10. Alright, I’ll be the first to admit that I find the Tanqueray significantly more appealing in the hand of Tony Sinclair than I would in that of Tom Koestler … or even Neil deGrasse Tyson for that matter. Can’t really put my thumb on the reason why.


  11. Which ad? I’ve got them all turned off in Firefox. After turning them on, I see a lump of coal with legs up top, a “US Green Card” banner to the right (no person there) and an ad for a Swedish ISP bottom right (no person there either).

    I think we all see different ads depending on our IP numbers.

    But your point must be that race is not well-defined. Well, strictly speaking, you’re right. Does that mean that you think it’s meaningless to say, for instance, that black people are economically disadvantaged in the US?


  12. Thanks, Martin. As the same companies are likely to have bought the same advert for several consecutive issues, may I suggest crosstabulating page against issue for ad?

    (or just “Y” or a tick–I don’t expect page no. to yield useful data in the end)


  13. In “Stupid White Men”, Michael Moore noted the number of companies that have offices filled entirely with white folks…but have a black woman in reception.

    I thought he was exaggerating for comic effect when I read it – but unfortunately it looks like he wasn’t.

    I’m a little surprised this thread has only one post implicitly calling you a racist. It’s the usual response from people who are liberal but confused when confronted with evidence of racial tokenism.


  14. “I’m a little surprised this thread has only one post implicitly calling you a racist. It’s the usual response from people who are liberal but confused when confronted with evidence of racial tokenism.”

    I hope no one thought that my comment accused Martin of racism. I meant nothing of the sort. I was being quite literal and my comment was meant to bewail the fact that honesty about racial matters is taken to be racist.

    As for models and “qualifications”, anyone who gets a job through an agency is “qualified” — tall, skinny, gorgeous. I’ve worked in the creative end of advertising. Models are chosen very carefully. Racial and ethnic characteristics are at the top of the list.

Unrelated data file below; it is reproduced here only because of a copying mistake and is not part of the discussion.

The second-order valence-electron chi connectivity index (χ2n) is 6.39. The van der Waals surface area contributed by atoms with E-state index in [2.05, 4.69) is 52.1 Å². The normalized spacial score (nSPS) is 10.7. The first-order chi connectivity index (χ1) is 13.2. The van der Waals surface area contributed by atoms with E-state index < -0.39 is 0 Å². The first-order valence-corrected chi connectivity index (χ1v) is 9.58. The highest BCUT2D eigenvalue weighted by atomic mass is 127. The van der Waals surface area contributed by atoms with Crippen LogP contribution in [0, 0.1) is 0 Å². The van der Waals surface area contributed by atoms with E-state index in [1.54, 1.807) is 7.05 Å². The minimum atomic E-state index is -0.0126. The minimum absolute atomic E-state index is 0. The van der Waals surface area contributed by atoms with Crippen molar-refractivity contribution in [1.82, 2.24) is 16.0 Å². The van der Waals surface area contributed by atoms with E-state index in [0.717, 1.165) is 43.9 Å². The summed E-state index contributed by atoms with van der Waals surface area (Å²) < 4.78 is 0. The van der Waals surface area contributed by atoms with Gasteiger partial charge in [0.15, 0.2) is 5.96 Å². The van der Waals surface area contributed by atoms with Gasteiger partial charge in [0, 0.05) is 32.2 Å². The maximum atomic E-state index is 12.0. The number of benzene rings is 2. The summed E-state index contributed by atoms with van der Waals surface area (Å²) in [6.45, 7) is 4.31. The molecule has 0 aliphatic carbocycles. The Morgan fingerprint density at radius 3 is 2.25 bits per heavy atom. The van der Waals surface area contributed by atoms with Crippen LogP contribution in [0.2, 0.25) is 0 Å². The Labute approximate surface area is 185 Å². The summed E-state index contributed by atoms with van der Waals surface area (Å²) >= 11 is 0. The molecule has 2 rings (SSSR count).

15. “By the way, the model in the ad on your blog page seems to be either Black or Asian, but certainly not white.”

    I think you believe the bloggers here to have more control over the ads than they do. As I understand it, Seed selects the ads.


  16. Colst, that’s correct. I never see the ads until they go on-line. Usually, thanks to Firefox and Flashblock, I never see them at all. If I really hate one, I can write to Seed and complain, and then maybe they will be less likely to run something like that again. But the only real leverage us Sbloggers have on this issue is that we can collectively criticize an advertiser or ad on our blogs.


  17. Interesting observation, Martin. However, considering this as someone who has developed/commisioned and placed ads, I’d like to add in one more factor. It is highly unlikely that the ads are designed specifically to appear in Seed. You develop the ad, and then place it in multiple journals likely to be read by those you want to reach. As an advertiser, limiting placement to a single journal reduces the chances it will be read, and since the cost of developing an ad is high, you hedge your bets by spreading placement.

    Thus, if there is any reasoning by advertisers about the races of people in ads, it is more likely to be influenced by what the advertiser thinks will make the ad appealing to its intended readers than by the readership of a single magazine.

    Obviously, there is a correlation: the advertiser who understands who he wants to reach and has designed the ad to appeal to those, will also be likely to place it in journals those people read.

    Thus, the interesting thing in this case is if those advertisers place ads with a different ratio of races in magazines read by other groups of people. Is the Tanqueray ad you see in Seed the same as the one in an inflight magazine, a business publication or Gunowners Weekly?


  18. I believe the advertising agencies have identified pix of black people as a selling point when advertising in mags read by white liberal academics. Are there any blacks in Gunowners Weekly? And is Gunowners Weekly read by any white liberal academics?